1. Limits to Public Health Governance in the EU
Public health governance in the EU is characterized by a sharp division between risk assessment and risk management.(12) Risk assessment is the identification of risks through the evaluation of the magnitude, mechanisms and gravity of threats to public health. In the EU, this task is carried out by the European Commission (DG SANTÉ). This function requires important scientific work which the Commission delegates to an independent agency: the European Centre for Disease Prevention and Control (ECDC) created in 2004. The ECDC gathers epidemiological information from Member States’ health agencies across the EU as well as neighboring third countries (Norway, Iceland and Lichtenstein). EU institutions are thus expected to take on a role of fire alarm in framing epidemiological threats as transnational health problems.(13)
The counterpart to this is risk management: treatments such as vaccination and restrictions such as confinement(14) remain the prerogative of national authorities. At EU level, Member States meet in the Health Security Committee (HSC), a group formalized in the aftermath of the 2009 H1N1 crisis and made up of national Health Ministries’ representatives.(15) The HSC is a forum meant to facilitate the coordination of national responses to health threats. In terms of coordination, the European legal framework is limited to a voluntary mechanism for the joint procurement of medical countermeasures(16): Member States may mutualize their purchase of medical equipment.
In effect, this system of governance sets-up clear practical limits to the production of a coordinated response. At national level, assessment and management are two sides of the same coin: public health agencies are not constrained by the same limits to its mandate than ECDC. For instance, during the COVID-19 crisis the French health agency has even been expected to publicly advise the French government regarding containment. Unlike at national level, independent experts in the ECDC cannot demonstrate a form of entrepreneurship amid crisis and thus cannot be the catalyst for a coordinated answer. Moreover, the last evaluation of the ECDC(17) highlighted important flows in the coordination of preparedness for pandemics. These characteristics raise questions on the workability of this system, specifically in terms of reactivity amid crisis.
2. The Ball is in Member States’ Courts
The European experience of the COVID-19 crisis was characterized in January and February 2020 by a “casual approach” which did not spare those in charge of framing risks. On 9 January 2020, the ECDC considered the likelihood of an introduction of the virus in the EU as low.(18) The blame is probably not to be attributed specifically to EU institution but rather to the wait-and-see attitude that characterized most of the occidental world in the early weeks of 2020. To add to the confusion, the pandemic affected EU Member States unevenly.(19) Italy was the first Member State to experience a sharp increase in deaths linked to COVID-19 and was the first one to rely on restrictions on the free movement of persons in the last week of February 2020.(20)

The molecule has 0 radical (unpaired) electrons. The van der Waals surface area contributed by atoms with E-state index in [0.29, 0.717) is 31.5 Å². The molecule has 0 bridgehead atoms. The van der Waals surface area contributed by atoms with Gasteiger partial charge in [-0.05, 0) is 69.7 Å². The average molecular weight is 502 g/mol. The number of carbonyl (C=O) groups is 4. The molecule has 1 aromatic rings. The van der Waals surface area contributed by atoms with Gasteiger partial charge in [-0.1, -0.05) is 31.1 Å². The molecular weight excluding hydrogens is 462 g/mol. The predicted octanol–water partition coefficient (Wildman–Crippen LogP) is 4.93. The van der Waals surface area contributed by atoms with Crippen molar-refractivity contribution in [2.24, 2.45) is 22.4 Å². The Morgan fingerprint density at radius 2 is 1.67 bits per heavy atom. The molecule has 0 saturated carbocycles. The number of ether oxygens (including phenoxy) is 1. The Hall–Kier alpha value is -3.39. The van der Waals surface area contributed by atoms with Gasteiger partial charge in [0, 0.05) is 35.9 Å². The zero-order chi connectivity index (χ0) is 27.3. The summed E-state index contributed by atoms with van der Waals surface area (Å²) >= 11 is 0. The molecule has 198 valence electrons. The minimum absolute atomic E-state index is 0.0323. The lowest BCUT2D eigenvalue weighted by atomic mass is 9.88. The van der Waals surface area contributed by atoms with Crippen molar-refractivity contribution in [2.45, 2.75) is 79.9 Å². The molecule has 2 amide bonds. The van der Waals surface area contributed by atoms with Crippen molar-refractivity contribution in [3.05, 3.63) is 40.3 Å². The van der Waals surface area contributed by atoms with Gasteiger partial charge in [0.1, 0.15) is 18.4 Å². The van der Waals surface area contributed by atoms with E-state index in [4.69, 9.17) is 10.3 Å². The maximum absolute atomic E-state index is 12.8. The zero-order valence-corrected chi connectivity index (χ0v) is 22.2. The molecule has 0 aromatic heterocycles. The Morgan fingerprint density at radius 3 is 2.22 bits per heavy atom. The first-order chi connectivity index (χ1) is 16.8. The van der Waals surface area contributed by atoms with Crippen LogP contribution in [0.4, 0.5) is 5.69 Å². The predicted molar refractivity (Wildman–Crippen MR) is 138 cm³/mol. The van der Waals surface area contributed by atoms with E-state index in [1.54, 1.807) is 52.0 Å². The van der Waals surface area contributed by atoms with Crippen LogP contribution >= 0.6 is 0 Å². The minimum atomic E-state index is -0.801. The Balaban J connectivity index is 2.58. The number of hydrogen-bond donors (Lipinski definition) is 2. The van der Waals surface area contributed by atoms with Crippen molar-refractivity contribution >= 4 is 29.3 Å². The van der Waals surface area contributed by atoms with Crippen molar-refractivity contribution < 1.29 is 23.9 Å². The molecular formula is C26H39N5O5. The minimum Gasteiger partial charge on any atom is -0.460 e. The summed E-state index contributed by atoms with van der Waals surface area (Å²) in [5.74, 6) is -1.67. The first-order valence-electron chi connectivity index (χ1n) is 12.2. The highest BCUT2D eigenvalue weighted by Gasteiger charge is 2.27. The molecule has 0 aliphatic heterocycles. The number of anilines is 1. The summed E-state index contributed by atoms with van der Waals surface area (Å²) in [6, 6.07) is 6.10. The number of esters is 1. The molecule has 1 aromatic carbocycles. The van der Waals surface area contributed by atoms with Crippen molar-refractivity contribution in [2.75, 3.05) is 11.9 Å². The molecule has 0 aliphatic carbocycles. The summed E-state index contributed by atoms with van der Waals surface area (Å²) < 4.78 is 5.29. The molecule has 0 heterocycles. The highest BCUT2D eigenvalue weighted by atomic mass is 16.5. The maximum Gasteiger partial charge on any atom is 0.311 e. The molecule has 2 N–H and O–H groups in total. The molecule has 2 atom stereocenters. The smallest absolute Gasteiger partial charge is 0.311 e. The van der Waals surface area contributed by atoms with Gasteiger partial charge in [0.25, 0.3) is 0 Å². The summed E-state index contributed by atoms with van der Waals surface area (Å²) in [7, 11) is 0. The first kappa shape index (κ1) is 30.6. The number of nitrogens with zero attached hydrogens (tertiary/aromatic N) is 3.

Other EU Member States followed Italy’s footsteps: they enforced a “lockdown” on their population and re-established controls at their borders. Each member state did so unilaterally, with precipitation and without attempts to coordinate the process, in spite of Heads of State and Government of the 27 EU Member States meeting via videoconference on 10 March 2020(21) and the European Commission producing a communication(22) to coordinate temporary restrictions on non-essential travel on 16 April 2020. Slovakia, Czech Republic enforced border controls from 12 March, the day after, Denmark, Poland, Latvia, Lithuania and Cyprus followed their lead, while Germany, Spain and France initiated these restrictions from 16 March 2020.(23)
Time had been wasted on seizing the breadth and depth of this crisis, which narrowed drastically the window of opportunity for Member States to coordinate their response to the crisis. Rules regarding confinement have been different from one country to another: for instance, the enforcement of those rules in France has been described as strict,(24) while the Hungarian government’s emergency measures have been denounced as threatening the rule of law.(25) At the other extreme of the spectrum of responses Sweden took a “no-lockdown” approach, resulting in up to five times more COVID-19 related deaths than its immediate neighbors.(26)
On top of producing different responses, EU Member States have displayed staggeringly different levels of preparedness, for instance with vastly different stocks of personal protective equipment (PPE) and unequal access to test kits.(27) This prompted a surge of generosity with some PPE graciously sent to Italy by its neighbors,(28) or French patients flown to Germany to avoid a saturation of hospital beds.(29) Eventually, European states activated the mechanism of joint procurement of medical equipment on 28 February 2020 for personal protective equipment and on 17 March 2020 for ventilators.(30) Additionally, on 15 March 2020, the European Commission required that Member States monitor exports of PPE. However, this occurred after Member States attempts to implement similar measures at national level,(31) thus accentuating the logic of “every man for himself”.
Overall, while the EU’s public health governance is a system with important limits, European states unwillingness to cooperate has also been detrimental to produce a common response. Considering the workability of this system, it is not amid crisis that cooperation is most likely to produce results. A lesson of the COVID-19 pandemic for the EU is that public health measures based on coordination produce better result if they are used to prepare rather than mitigate a public health crisis.